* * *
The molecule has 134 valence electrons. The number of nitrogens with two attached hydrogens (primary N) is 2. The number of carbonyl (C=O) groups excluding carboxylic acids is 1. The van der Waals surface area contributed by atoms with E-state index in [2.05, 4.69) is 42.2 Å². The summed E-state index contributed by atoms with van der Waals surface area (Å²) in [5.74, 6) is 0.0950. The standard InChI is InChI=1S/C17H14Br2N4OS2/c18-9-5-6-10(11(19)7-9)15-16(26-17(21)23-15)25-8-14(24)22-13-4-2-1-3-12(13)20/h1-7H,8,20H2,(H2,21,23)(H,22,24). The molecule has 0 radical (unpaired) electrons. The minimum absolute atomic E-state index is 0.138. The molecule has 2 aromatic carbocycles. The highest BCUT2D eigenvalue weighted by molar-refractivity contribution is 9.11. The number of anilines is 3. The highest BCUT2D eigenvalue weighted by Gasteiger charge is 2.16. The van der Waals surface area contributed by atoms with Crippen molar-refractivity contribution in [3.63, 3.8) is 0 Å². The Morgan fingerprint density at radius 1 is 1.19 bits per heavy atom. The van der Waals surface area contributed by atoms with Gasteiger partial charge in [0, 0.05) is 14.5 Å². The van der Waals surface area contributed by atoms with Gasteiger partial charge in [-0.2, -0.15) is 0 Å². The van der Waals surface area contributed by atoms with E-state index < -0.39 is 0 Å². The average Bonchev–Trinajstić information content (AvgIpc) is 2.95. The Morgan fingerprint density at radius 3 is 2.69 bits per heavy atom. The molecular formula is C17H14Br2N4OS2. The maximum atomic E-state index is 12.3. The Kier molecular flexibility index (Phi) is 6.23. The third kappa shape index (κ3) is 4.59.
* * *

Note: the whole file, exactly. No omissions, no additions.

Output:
The molecule has 134 valence electrons. The number of nitrogens with two attached hydrogens (primary N) is 2. The number of carbonyl (C=O) groups excluding carboxylic acids is 1. The van der Waals surface area contributed by atoms with E-state index in [2.05, 4.69) is 42.2 Å². The summed E-state index contributed by atoms with van der Waals surface area (Å²) in [5.74, 6) is 0.0950. The standard InChI is InChI=1S/C17H14Br2N4OS2/c18-9-5-6-10(11(19)7-9)15-16(26-17(21)23-15)25-8-14(24)22-13-4-2-1-3-12(13)20/h1-7H,8,20H2,(H2,21,23)(H,22,24). The molecule has 0 radical (unpaired) electrons. The minimum absolute atomic E-state index is 0.138. The molecule has 2 aromatic carbocycles. The highest BCUT2D eigenvalue weighted by molar-refractivity contribution is 9.11. The number of anilines is 3. The highest BCUT2D eigenvalue weighted by Gasteiger charge is 2.16. The van der Waals surface area contributed by atoms with Crippen molar-refractivity contribution in [3.63, 3.8) is 0 Å². The Morgan fingerprint density at radius 1 is 1.19 bits per heavy atom. The van der Waals surface area contributed by atoms with Gasteiger partial charge in [0, 0.05) is 14.5 Å². The van der Waals surface area contributed by atoms with Gasteiger partial charge in [-0.2, -0.15) is 0 Å². The van der Waals surface area contributed by atoms with E-state index < -0.39 is 0 Å². The average Bonchev–Trinajstić information content (AvgIpc) is 2.95. The Morgan fingerprint density at radius 3 is 2.69 bits per heavy atom. The molecular formula is C17H14Br2N4OS2. The maximum atomic E-state index is 12.3. The Kier molecular flexibility index (Phi) is 6.23. The third kappa shape index (κ3) is 4.59.